Back to the concept… Small, wonderfully designed, welcoming acute care facilities for fractures, cuts bruises exist throughout the area around the mother ship (hospital). Small, specialty specific centers concentraing on Cardiology services, Orthopedics, ENT, Opthomology, etc emerge along the fringe of the system to manage a significant percentage of the needs of the patients in their area. Slightly more centralized, yet disbursed chronic care centers emerge. These centers are tasked to actually monitor their patients to prevent deterioration, re-admission, etc to the point where the potential need for hospitalization is interceded. The Cloud, the internet and mobile technology will play a huge role in this space as well, but that is outside the scope of this article and best left to the likes of Jen McCabe, Jay Parkinson and Natalie Hodge… among others.
If patients require *small* or same day procedures they can go to a well designed, aesthetically pleasing, comfortable surgical centers, set up to care for the patient in an efficient, timely and profitable manner.
The mother ship or central hospital located in the center of the care area in the meantime has been downsized to a realistic number of beds and services, and it has been re-tooled and recalibrated to care solely for those in need of complex tertiary level care. At any time, the centers in the outer rings can send patients to the hospital if the need arises. The ER functions to care for those truly in need of this level of care. The ORs manage the critically ill which will require hospitalization following their procedure.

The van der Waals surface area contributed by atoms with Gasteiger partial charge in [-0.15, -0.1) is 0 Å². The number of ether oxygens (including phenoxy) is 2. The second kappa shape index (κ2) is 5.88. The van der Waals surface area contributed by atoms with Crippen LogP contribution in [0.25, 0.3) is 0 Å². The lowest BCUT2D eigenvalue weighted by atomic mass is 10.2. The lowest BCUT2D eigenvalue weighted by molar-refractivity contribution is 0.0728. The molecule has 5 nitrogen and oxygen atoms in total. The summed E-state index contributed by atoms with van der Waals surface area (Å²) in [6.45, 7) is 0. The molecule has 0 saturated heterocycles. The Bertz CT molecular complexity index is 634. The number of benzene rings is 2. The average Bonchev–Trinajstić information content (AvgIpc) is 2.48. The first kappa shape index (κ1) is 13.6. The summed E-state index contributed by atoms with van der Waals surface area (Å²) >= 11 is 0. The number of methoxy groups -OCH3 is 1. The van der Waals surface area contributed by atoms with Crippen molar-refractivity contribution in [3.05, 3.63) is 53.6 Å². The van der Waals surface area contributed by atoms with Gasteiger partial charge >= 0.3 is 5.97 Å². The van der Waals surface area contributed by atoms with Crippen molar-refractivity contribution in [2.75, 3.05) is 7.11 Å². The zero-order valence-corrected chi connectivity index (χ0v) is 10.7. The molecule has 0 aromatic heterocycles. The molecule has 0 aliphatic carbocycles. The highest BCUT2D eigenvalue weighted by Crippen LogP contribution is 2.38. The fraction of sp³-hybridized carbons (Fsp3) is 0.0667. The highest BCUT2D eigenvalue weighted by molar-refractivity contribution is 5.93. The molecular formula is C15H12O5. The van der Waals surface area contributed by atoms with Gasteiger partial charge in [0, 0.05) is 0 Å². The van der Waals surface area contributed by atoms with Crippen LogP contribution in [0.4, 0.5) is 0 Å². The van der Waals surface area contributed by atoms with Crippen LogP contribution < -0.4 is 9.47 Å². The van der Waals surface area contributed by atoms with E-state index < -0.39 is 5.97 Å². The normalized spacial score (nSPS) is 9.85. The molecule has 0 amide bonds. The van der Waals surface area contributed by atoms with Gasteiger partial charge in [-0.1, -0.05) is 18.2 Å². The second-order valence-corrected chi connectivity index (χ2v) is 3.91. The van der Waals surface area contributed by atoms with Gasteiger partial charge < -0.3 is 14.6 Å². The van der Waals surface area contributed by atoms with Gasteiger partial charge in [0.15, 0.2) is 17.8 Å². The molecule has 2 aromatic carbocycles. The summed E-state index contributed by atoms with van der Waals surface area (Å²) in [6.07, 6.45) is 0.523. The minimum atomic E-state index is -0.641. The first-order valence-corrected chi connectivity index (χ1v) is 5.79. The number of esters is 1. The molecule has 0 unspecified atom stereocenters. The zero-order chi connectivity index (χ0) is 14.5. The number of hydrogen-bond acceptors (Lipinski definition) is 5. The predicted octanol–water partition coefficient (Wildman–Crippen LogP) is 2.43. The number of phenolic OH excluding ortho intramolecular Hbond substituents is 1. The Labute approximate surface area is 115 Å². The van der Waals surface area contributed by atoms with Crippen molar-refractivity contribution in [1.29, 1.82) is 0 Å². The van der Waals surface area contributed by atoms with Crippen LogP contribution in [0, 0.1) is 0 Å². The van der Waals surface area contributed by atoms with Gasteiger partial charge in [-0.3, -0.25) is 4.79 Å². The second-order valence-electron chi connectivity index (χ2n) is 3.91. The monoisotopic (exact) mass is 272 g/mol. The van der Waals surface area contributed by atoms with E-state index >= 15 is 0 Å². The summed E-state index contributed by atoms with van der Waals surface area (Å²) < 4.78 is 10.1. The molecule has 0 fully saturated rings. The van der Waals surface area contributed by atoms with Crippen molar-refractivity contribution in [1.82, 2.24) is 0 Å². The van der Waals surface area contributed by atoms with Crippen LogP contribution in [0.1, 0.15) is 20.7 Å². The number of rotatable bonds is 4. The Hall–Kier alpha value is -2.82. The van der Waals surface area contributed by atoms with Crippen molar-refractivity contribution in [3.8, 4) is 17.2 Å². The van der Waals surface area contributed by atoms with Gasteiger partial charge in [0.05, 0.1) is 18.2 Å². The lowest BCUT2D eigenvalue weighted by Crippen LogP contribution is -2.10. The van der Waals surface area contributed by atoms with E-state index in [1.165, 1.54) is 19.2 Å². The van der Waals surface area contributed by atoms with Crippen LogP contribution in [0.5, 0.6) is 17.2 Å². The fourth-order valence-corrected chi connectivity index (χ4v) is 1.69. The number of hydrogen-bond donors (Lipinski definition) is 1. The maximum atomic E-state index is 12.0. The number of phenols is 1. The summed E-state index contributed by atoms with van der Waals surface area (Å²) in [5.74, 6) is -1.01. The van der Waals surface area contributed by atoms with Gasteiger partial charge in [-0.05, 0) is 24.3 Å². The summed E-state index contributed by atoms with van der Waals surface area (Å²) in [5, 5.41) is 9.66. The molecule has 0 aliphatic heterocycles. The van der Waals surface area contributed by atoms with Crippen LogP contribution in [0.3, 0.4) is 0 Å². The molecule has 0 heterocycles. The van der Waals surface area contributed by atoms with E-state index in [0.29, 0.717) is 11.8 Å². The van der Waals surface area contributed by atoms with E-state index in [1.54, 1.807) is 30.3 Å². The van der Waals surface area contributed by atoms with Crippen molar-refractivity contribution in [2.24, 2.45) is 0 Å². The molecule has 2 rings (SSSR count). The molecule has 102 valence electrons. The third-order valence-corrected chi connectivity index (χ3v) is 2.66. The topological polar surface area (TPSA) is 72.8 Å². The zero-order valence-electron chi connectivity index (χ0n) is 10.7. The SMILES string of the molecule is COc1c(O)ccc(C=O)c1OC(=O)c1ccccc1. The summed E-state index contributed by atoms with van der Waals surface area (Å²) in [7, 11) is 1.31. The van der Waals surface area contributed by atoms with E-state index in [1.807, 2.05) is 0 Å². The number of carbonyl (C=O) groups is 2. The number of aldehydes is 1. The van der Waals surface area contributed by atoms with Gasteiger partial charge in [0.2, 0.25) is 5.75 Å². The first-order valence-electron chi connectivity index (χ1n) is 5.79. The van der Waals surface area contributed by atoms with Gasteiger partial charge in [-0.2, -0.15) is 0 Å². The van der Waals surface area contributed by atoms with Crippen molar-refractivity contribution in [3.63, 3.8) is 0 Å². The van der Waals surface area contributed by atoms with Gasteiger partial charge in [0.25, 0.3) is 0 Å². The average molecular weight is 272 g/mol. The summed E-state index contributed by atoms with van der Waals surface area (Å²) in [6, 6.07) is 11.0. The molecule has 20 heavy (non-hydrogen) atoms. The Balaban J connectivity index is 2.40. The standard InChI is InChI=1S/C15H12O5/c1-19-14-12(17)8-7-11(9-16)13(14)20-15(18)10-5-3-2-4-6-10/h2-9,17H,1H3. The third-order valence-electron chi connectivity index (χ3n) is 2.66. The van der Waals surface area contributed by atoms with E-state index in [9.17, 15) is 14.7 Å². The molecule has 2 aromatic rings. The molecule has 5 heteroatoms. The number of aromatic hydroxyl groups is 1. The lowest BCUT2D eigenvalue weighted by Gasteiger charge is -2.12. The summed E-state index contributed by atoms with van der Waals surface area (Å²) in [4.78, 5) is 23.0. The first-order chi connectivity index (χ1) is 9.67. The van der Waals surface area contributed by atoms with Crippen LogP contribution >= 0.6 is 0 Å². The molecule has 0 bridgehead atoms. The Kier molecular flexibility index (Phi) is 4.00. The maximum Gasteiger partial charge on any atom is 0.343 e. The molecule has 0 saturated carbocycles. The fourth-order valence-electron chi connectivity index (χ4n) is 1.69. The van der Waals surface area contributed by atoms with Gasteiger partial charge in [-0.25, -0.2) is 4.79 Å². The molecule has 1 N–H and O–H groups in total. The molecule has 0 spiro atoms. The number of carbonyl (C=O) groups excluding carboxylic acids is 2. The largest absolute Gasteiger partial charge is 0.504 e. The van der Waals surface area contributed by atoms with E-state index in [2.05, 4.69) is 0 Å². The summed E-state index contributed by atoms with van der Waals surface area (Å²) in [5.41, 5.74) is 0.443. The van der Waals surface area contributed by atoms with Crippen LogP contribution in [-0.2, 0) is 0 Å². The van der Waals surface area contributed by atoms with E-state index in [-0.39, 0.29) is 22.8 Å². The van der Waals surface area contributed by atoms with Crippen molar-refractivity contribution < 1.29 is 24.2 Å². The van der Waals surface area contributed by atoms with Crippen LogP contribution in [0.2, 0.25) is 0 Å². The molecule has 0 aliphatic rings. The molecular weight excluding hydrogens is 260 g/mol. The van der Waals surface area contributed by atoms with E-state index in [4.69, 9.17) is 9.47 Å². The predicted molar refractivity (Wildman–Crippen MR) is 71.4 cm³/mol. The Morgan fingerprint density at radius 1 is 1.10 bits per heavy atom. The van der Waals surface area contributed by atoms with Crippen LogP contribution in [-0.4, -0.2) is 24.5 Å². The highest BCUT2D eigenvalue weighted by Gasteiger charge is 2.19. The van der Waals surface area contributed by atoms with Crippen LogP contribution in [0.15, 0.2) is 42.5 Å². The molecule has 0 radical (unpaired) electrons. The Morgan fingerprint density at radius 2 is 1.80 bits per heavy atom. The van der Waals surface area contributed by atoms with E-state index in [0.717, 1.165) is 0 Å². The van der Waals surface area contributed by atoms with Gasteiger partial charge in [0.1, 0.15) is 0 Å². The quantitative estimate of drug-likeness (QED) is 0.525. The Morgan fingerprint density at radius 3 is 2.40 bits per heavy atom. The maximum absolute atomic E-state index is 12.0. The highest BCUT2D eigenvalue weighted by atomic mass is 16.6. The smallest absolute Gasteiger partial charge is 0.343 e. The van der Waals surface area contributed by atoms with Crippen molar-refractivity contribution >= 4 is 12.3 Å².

After the patient has recovered from their acute illness, or if long term chronic (inpatient) care is necessary, the patient is moved a smaller facility which is efficiently set up to manage this level of care and discharged from here or managed as an inpatient for their chronic disease state, where this style of institution has been extensively trained and staffed to deal with end of life care and associated issues.
Of course there are numerous potential downsides to a centralized model like this, and the potential that it would breed the very complexities and inflexibilty Shirky writes about…. but there are also tremendous potential benefits, especially with regards to managing the supply chain (like Walmart) and perhaps more important, to the IT infra-structure. All of these centers are inter-connected and function on the same cloud based platform. All physicians within the system are viewing the same data sets. Exams wouldn’t be replicated, results will be immediately available to the care teams and the patients served by the system will have access to their data.
Sounds easy 🙂 I’ll let Jay focus on the financing mechanisms and “insurance” needs and how the healthy pay for their care.
Don’t forget… our system is broken. Layering increasingly more complex rules and regulations on top of already complex rules and regulations will not fix it… nor will it engender physician support of any meaningful change. We all need to work together to change the system for the better…. WE ARE ALL PATIENTS !!!